Gina Wilson

The College lost one of its oldest friends with the death of Gina Wilson on Sunday 4 February.

Gina Wilson (or Gina Huskinson, as she was then) was appointed as Kellogg College’s first College Secretary in 1990 and worked with Dr Geoffrey Thomas and other colleagues to realise the vision of an Oxford college based around the needs of part-time and mature students. The College made her an Honorary Visiting Fellow in recognition of her extraordinary skills and her infectious enthusiasm.

Gina was born in New York State on 3 November 1939. She was raised in Maryland and educated at the University of Pennsylvania. She came to England in the early 1960s to work as an advertising copywriter, and settled here for the rest of her life. In Oxford, and later in Cheltenham, she worked with her husband John in the business of trading in historical manuscripts. She was married to John for twenty years.

In Cheltenham Gina was an energetic supporter of a number of arts charities. She was a trustee of the Holst Birthplace Museum, Chairman of the Friends of Cheltenham Art Gallery and Museum, and latterly a trustee of the Cheltenham Music Festival Society.

The funeral was held privately at Widford, near Burford, Oxfordshire. There was also a celebration of her life in the form of a concert held in her honour at the Pittville Pump Room, Cheltenham.

At the Celebration for Gina, attended by many Kellogg Fellows, Geoffrey Thomas, Founding President of the College, paid tribute to Gina’s crucial contributions to the early years of the College. These included her responsibilities, as the first College Secretary, for helping ensure that the University’s procedures were adapted to meet the needs of part-time mature students – the first such students to be matriculated in the University’s eight-hundred-year history. This involved cajoling and generally persuading University administrators that the necessary changes could be made. For the early cohorts of Kellogg students, in Education, English Local History, and Software Engineering, Gina was the first point of contact with the College, and they have been ready in their tributes to her resourcefulness, the warmth of her welcome, her can-do attitude and her overall efficiency. Navlika Ramjee, first President of the MCR, remembered how Gina determined that the two of them should study the photographs of all incoming students, so that when they first came to the College they could be greeted by their first names.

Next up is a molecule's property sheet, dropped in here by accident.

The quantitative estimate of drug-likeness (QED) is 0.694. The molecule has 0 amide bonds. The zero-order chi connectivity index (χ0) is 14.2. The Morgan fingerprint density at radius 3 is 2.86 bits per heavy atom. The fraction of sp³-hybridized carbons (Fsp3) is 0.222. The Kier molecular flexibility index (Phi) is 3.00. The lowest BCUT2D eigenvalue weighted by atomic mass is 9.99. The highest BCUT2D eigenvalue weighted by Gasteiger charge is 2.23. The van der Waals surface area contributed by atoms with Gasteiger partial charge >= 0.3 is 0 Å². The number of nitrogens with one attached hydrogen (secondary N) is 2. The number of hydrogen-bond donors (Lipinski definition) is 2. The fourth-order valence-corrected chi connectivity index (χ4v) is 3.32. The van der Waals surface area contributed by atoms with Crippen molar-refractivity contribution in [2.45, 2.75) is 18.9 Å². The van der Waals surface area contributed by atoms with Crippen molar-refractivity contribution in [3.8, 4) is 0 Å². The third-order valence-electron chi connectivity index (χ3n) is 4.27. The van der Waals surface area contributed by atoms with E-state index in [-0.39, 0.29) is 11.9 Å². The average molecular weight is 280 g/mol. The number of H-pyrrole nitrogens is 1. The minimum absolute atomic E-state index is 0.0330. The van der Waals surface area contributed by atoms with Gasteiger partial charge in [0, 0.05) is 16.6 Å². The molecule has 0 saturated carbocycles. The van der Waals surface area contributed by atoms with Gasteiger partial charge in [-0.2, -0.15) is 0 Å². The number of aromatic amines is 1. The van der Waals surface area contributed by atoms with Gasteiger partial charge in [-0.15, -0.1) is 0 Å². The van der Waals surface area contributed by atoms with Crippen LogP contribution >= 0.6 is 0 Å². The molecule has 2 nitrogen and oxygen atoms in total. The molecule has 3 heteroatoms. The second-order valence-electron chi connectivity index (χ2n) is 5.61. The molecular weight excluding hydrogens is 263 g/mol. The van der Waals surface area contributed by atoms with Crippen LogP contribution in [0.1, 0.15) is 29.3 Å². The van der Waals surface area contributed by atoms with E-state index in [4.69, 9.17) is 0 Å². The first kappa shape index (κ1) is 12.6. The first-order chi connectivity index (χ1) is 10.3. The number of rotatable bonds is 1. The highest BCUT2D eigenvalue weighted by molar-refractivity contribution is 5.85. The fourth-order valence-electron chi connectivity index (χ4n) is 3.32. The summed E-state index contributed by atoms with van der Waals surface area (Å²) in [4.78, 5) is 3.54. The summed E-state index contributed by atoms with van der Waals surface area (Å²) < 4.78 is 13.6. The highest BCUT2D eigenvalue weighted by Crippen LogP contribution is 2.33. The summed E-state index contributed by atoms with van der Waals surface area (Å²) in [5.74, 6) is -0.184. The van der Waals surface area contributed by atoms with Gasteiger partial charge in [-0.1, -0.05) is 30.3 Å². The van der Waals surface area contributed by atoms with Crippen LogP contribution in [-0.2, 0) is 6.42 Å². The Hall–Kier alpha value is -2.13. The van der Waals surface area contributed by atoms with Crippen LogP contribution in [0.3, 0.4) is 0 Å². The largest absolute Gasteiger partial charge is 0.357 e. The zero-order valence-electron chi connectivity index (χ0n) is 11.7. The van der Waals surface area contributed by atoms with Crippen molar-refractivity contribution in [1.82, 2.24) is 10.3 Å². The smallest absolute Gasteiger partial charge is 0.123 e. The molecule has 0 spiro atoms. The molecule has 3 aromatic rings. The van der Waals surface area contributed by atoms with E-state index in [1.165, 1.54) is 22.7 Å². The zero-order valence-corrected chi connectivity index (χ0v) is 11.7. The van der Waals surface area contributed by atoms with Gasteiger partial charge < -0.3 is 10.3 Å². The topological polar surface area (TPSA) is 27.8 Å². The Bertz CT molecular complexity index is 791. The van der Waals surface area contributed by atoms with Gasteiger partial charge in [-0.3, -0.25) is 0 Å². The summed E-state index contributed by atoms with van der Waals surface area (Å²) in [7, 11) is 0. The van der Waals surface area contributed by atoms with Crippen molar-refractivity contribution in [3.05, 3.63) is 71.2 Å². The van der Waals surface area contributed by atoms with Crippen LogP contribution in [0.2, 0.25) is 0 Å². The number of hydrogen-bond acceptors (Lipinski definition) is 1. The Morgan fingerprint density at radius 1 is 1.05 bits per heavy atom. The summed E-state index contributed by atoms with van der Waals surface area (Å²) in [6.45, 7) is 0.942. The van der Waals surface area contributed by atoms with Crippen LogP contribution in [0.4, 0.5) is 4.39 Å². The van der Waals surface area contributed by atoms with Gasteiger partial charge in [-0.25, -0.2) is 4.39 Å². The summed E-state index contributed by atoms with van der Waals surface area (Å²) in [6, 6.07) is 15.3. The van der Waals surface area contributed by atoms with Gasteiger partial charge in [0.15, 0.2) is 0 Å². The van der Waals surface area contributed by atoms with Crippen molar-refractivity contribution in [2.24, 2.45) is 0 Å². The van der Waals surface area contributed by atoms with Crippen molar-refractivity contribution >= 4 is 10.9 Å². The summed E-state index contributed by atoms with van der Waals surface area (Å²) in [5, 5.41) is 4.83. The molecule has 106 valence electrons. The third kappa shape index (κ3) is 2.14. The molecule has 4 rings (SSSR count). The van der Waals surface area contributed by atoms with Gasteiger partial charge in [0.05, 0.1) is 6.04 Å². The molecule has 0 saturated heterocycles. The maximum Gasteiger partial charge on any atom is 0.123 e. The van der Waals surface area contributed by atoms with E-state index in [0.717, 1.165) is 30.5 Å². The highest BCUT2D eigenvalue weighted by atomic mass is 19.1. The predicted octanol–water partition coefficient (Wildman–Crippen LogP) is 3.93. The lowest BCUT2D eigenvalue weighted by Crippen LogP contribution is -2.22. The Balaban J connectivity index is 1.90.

“Gina was,” Geoffrey Thomas continued, “a marvellous all-round team player – a quintessential “college person”, who helped set the pattern for social gatherings, and contributed hugely to establishing “traditions”. When it came to adopting College colours, the discussions culminated in Gina marching me down to Messrs Shephard and Woodward where she persuaded the manager to lay out all the college ties then existing in Oxford. To our great relief and delight, we discovered that our first choice of colours, royal blue and white, had not been spoken for, which prompted Gina to order the first few hundred ties for fellows and students.

“Perhaps because of her Ivy League background, Gina became one of the proudest cheerleaders for the new young college as it sought to establish itself amongst its august peers. She was enthusiastic and irrepressible in this and all other activities she turned her hand to. She was also great fun and brought style and colour to our otherwise possibly drab academic milieu. Her professionalism was crucial, her company always a delight, and her friendship a privilege. Such was the affection and regard in which Gina was held in the College, that when she left she was immediately and unanimously elected to an Honorary Visiting Fellowship – the first person to be recognised in this way. Truly a friend to celebrate.”